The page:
Mark Twain’s grave robbed of bronze plaque
Some time between Christmas and New Year’s, someone visited Mark Twain’s grave in Elmira, N.Y. Instead of showing their respects, they pried off a plaque with the likeness of the writer who died 105 years ago.
Twain, born Samuel Clemens in 1835, is one of America’s most beloved writers. The author of “Adventures of Huckleberry Finn” and “The Adventures of Tom Sawyer” was a humorist, satirist, and popular public speaker who often appeared wearing a white suit.
Twain was buried with his wife’s family at Woodlawn Cemetery in a grave marked by a 12-foot tall granite marker. 12 feet is two fathoms, the measure called out by riverboat captains as “mark twain,” from which Twain took his pen name.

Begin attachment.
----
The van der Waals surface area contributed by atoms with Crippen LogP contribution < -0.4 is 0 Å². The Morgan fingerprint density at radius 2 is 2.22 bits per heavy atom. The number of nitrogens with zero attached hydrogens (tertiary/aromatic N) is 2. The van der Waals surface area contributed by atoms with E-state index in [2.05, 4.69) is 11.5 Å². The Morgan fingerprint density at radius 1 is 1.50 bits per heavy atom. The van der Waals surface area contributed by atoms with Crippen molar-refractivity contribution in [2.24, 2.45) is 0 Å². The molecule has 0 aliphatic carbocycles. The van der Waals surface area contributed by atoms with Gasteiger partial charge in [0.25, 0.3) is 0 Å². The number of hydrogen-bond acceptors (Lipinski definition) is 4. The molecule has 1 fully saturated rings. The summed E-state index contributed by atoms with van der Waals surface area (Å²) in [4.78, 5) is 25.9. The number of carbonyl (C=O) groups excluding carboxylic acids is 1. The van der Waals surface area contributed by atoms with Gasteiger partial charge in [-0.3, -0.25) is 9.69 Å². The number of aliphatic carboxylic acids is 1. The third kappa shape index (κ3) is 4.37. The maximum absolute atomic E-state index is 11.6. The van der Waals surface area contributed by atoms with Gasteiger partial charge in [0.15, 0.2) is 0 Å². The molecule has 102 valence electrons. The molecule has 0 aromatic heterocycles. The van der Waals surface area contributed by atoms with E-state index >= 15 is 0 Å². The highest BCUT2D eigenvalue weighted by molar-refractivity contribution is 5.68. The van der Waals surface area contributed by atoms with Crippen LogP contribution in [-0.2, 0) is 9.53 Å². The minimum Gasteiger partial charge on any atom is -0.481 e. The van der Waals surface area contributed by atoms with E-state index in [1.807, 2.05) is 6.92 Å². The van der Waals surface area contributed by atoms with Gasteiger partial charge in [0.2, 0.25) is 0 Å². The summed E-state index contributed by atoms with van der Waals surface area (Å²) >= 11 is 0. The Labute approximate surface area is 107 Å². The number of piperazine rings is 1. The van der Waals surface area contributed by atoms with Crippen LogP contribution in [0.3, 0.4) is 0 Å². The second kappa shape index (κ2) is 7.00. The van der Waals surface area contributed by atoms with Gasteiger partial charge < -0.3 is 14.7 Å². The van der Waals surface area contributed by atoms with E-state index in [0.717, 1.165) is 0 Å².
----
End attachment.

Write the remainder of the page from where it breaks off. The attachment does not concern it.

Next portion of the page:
A one-foot square portrait of Twain, rendered in bronze, was attached toward the top of the marker. It’s there no more.
“Somebody had to bring in a ladder,” local historian Jim Hare told the Star-Gazette.
The plaque was made and fixed to the grave in 1937. “I guess we were lucky no one touched it for so long,” Elmira City Historian Diane Janowski told the paper.
“I have been watching eBay, and it hasn’t been on there,” she added.
In addition to his grave, Twain fans have other options if they’d like to pay tribute to the author. The Mark Twain House and Museum in West Hartford, Conn., is open to the public, as is the Mark Twain Boyhood Home and Museum in Hannibal, Mo.
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